--this article was published by the Canadian League of Poets in April, 2003
The question was simple enough, and one I'd been expecting: "Can you name some writers or poets whose work has influenced your writing . . . .Do you have a favourite author?" Yet, when Nathan Harms, editor at Utmost Christian Writers, asked me this in a recent interview, I thought long and hard before giving a reply.
There was Patrick Lane, a poet / professor I'd taken a Canadian Literature course from seventeen years ago, long before I ever knew anything about him or his work. He taught me the power of images that "stick in the brain."
There was Carl Leggo, a crazy Newfoundland poet I took a writing course from at UBC, while I was studying for a second diploma. His love for language and for putting the pen to paper inspired me to write more poetry that summer than I'd imagined possible. Often, he was right there in class with us, writing side by side.
Of course, I'd read Natalie Goldberg's book, Writing Down the Bones. Her disciplined approach to regular writing practice--like musicians playing the scale--taught me to write every day, and to feel comfortable writing garbage, entire notebooks full of it if necessary.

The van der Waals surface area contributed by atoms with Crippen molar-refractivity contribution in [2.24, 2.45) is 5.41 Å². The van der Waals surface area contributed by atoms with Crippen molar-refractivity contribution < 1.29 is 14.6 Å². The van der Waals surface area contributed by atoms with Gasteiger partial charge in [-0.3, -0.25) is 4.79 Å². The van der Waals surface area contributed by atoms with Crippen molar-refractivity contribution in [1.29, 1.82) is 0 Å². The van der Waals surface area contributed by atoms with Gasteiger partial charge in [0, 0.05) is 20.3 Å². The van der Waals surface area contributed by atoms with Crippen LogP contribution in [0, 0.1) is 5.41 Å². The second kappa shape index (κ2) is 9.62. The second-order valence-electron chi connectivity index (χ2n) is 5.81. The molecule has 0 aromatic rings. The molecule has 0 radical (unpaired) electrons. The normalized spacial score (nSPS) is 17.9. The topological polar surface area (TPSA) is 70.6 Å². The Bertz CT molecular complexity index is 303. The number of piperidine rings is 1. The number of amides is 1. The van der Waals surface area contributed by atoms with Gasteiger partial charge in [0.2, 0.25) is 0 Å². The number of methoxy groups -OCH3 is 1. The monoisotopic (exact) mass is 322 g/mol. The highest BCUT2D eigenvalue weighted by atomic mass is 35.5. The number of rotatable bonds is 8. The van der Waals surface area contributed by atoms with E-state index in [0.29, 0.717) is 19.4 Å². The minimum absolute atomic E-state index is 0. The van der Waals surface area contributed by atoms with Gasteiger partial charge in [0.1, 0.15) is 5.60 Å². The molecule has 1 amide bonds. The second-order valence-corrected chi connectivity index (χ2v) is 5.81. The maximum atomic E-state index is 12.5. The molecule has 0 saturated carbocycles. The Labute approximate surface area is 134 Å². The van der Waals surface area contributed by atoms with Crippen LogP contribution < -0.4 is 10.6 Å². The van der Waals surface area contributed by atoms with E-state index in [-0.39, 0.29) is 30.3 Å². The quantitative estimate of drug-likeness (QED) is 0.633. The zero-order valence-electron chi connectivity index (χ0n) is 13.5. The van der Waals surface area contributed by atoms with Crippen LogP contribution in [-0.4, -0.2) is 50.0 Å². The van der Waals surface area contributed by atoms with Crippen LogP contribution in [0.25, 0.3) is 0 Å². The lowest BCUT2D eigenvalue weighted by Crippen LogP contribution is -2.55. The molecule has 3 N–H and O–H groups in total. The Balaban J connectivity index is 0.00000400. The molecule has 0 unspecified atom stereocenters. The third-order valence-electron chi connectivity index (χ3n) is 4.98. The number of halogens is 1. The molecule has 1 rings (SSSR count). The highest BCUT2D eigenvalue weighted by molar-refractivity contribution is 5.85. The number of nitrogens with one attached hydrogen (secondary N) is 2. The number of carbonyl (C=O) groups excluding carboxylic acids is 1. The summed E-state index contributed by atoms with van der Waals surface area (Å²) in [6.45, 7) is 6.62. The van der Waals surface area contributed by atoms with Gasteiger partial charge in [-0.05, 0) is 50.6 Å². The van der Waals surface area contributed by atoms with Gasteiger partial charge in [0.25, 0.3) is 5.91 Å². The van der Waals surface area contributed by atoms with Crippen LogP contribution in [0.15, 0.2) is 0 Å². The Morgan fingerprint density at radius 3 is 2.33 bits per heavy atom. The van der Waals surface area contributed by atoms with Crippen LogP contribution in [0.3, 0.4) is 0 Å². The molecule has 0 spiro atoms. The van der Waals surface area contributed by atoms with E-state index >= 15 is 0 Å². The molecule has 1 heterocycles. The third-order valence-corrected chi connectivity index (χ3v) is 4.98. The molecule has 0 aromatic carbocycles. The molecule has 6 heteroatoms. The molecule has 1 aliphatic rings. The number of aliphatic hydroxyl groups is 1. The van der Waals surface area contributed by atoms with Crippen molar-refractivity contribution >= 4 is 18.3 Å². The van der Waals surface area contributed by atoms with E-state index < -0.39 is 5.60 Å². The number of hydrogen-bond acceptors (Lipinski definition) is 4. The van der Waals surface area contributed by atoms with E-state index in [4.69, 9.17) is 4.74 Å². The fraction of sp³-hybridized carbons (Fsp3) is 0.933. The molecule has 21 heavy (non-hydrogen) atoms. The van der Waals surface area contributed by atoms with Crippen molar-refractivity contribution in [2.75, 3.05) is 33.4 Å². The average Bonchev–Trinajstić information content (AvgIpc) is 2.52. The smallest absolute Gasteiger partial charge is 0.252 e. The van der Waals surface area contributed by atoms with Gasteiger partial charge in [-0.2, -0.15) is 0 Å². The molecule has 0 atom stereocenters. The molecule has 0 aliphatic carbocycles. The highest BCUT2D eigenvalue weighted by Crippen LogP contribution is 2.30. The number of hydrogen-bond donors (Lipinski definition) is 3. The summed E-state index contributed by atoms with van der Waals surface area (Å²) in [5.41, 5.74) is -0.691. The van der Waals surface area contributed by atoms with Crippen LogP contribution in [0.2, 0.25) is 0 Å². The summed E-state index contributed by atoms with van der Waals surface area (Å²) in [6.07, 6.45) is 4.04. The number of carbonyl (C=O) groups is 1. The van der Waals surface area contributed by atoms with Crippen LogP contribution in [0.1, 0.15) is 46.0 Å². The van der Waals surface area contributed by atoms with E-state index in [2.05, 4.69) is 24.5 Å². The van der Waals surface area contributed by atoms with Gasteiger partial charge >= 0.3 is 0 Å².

So what can I pass on to my students to inspire a love of poetry? The lessons of my teachers--write strong, write joyfully, write often. And as for my favourite writers? When I thought deeply about those whose work gives me the most pleasure, I knew just what to say: ". . . Rebecca Norman, Celine Chung, Pamela Yuen, Lisa Dojack, Jessica Marola, Shawn Agnew, and Shayn Solberg." If you haven't heard of them (yet), there's a reason. They're all currently grade eleven and twelve students of mine.
Nothing gives me greater pleasure than seeing students discover the world of words. The greatest action that we can take, as teachers, to inspire a love of verse, is to take our students' creativity outside the classroom. Talk about them as writers; show their work; encourage them to submit poetry to contests and journals.
Taking time to expand students' boundaries is the greatest gift we can give them. Even then, it falls short of the gift we receive--a deeper love and appreciation for the creative process, a deeper love for the power of poetry.